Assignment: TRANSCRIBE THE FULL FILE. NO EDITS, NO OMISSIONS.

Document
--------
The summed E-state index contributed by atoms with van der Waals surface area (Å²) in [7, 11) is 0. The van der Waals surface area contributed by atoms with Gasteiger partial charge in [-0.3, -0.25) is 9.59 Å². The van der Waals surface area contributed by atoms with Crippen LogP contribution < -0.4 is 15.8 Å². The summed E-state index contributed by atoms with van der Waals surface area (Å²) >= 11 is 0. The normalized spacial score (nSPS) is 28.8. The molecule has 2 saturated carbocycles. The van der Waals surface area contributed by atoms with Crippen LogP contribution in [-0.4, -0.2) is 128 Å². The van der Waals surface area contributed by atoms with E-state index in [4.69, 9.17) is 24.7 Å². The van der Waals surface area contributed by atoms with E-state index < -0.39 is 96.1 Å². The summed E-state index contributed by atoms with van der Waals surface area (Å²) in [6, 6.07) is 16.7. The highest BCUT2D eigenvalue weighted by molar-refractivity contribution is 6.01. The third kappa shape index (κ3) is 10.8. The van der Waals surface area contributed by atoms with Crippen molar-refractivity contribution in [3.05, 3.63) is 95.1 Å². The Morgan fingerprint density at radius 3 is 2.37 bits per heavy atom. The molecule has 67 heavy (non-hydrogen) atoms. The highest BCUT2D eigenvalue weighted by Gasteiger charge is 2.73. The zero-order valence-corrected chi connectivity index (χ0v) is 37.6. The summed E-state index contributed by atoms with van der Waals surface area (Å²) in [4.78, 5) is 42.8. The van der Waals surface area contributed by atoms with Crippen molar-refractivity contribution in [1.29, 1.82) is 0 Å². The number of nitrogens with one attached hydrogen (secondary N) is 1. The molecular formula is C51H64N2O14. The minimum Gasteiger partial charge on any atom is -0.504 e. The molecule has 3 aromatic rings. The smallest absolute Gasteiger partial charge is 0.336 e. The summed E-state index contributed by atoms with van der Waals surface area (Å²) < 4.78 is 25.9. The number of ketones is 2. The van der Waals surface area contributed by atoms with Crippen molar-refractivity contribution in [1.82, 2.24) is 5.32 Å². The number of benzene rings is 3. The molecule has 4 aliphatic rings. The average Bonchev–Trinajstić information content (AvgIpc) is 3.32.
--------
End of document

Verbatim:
The summed E-state index contributed by atoms with van der Waals surface area (Å²) in [7, 11) is 0. The van der Waals surface area contributed by atoms with Gasteiger partial charge in [-0.3, -0.25) is 9.59 Å². The van der Waals surface area contributed by atoms with Crippen LogP contribution < -0.4 is 15.8 Å². The summed E-state index contributed by atoms with van der Waals surface area (Å²) >= 11 is 0. The normalized spacial score (nSPS) is 28.8. The molecule has 2 saturated carbocycles. The van der Waals surface area contributed by atoms with Crippen LogP contribution in [-0.4, -0.2) is 128 Å². The van der Waals surface area contributed by atoms with E-state index in [4.69, 9.17) is 24.7 Å². The van der Waals surface area contributed by atoms with E-state index < -0.39 is 96.1 Å². The summed E-state index contributed by atoms with van der Waals surface area (Å²) in [6, 6.07) is 16.7. The highest BCUT2D eigenvalue weighted by molar-refractivity contribution is 6.01. The third kappa shape index (κ3) is 10.8. The van der Waals surface area contributed by atoms with Crippen molar-refractivity contribution in [3.05, 3.63) is 95.1 Å². The Morgan fingerprint density at radius 3 is 2.37 bits per heavy atom. The molecule has 67 heavy (non-hydrogen) atoms. The highest BCUT2D eigenvalue weighted by Gasteiger charge is 2.73. The zero-order valence-corrected chi connectivity index (χ0v) is 37.6. The summed E-state index contributed by atoms with van der Waals surface area (Å²) in [4.78, 5) is 42.8. The van der Waals surface area contributed by atoms with Crippen molar-refractivity contribution in [1.29, 1.82) is 0 Å². The number of nitrogens with one attached hydrogen (secondary N) is 1. The molecular formula is C51H64N2O14. The minimum Gasteiger partial charge on any atom is -0.504 e. The molecule has 3 aromatic rings. The smallest absolute Gasteiger partial charge is 0.336 e. The summed E-state index contributed by atoms with van der Waals surface area (Å²) < 4.78 is 25.9. The number of ketones is 2. The van der Waals surface area contributed by atoms with Crippen molar-refractivity contribution in [1.82, 2.24) is 5.32 Å². The number of benzene rings is 3. The molecule has 4 aliphatic rings. The average Bonchev–Trinajstić information content (AvgIpc) is 3.32.